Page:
BOSTON—“The greatest stimulus package in the world is certainty. For the past two years we have not had certainty,” Bob Reynolds, president and chief executive of Putnam Investments told the Fund Forum USA’s Global Fund Distribution Summit here Tuesday.

But this is not a new phenomenon for America, he said. Beginning with its formation in 1776, the United States has continued to question and to doubt itself, he said. Most recently, since the financial crisis of 2008, America has lost sight of the fact it continues to be the world leader on military might, higher education, technology and innovation, Reynolds said. Corporations have $2 trillion in cash and are achieving record profits, with 40 cents of ever dollar of those profits coming from vibrant, global footrpints, he stressed.

As a result, Reynolds believes U.S. large cap stocks have a promising decade ahead of them.

America’s continued success is inevitable, Reynolds said. We just need to “reboot our economy” and regain our footing on the three key issues of: national debt, healthcare and jobs.

“I don’t think anyone has ever won by betting against America,” Reynolds continued. “When Americans see our country going off track, we don’t just get worried—we fix it. Americans are going to demand something better than decline from our political leaders.”

While the U.S. debt-to-GDP ratio rose from 42% in 2000 to 76% in 2010, in Japan, it skyrocketed in those 10 years from 78% to 220%--the highest in the world.

“The U.S. is in better shape than our trading partners” in terms of its debt overhang, Reynolds said. “As well, the U.S. has higher birth dates, more legal immigration than the rest of the developed world, resulting in a population and a workforce that will be growing throughout the 21st century,” he said.

Reynolds has faith the U.S. will lead the way on “greater fiscal restraint and accountability,” advancing the nation’s “access to credit and fund flows. The United States of America is well positioned in terms of limited government and reliance on individual response, than other, welfare states,” he said. Further, unlike the European Union, the U.S. has the benefit of a common currency and a single central bank.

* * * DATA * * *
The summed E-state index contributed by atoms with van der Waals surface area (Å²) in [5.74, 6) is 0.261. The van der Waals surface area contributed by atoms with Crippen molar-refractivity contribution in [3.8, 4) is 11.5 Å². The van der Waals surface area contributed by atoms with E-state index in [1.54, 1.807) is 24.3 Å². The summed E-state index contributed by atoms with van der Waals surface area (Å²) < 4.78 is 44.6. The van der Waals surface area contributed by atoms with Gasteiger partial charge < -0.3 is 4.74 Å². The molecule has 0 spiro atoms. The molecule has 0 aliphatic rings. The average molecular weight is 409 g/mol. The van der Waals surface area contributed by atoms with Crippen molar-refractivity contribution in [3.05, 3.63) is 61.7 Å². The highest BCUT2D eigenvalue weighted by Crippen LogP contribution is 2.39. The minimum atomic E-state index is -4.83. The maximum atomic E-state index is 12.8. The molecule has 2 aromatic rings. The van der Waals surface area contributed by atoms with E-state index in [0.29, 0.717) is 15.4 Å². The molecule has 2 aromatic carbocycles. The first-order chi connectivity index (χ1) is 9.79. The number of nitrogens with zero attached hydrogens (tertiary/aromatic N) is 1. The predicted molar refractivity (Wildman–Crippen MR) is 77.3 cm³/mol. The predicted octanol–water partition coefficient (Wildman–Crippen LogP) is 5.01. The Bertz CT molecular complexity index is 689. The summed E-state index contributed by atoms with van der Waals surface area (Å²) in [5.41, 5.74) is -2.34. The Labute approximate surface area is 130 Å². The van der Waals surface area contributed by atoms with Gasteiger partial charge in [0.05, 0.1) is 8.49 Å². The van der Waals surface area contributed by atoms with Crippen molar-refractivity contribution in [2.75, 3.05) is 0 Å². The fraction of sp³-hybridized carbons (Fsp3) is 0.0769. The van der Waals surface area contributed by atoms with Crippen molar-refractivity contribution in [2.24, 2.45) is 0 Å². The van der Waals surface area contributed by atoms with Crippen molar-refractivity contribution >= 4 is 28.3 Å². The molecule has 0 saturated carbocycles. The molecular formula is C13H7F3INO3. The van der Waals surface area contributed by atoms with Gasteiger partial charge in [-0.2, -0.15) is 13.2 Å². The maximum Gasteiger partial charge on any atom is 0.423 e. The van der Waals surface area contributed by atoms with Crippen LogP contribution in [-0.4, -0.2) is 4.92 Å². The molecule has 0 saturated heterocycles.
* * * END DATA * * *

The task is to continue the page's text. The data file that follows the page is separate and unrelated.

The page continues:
“Uncle Sam. The comeback kid?” Reynolds asked rhetorically. “The fact is, this country is moving to reduce its deficits. Congress is looking to cut $1 trillion by Thanksgiving, through cuts in defense and other discretionary spending.”

For the next decade, the dual issues of national solvency and spurring job creation will dominate the conversation in this nation, said Reynolds, who believes the U.S. will solve these problems.

“America 2020 will be on its way to reaching 400 million people by mid century—a population that will be younger than its global rivals,” he said. “We will be less burdened than welfare states and will have achieved less reliance on imported sources of energy, by developing new drilling techniques for gas and oil.”

Lastly, while the demise of America’s world dominance has been widely sounded, China’s fast-growing GDP is projected to reach only 27% of that of the U.S. by 2020.

“By the end of this decade, America 2020 will enter its next phase of growth,” Reynolds maintained.

-- This article first appeared on Money Management Executive.



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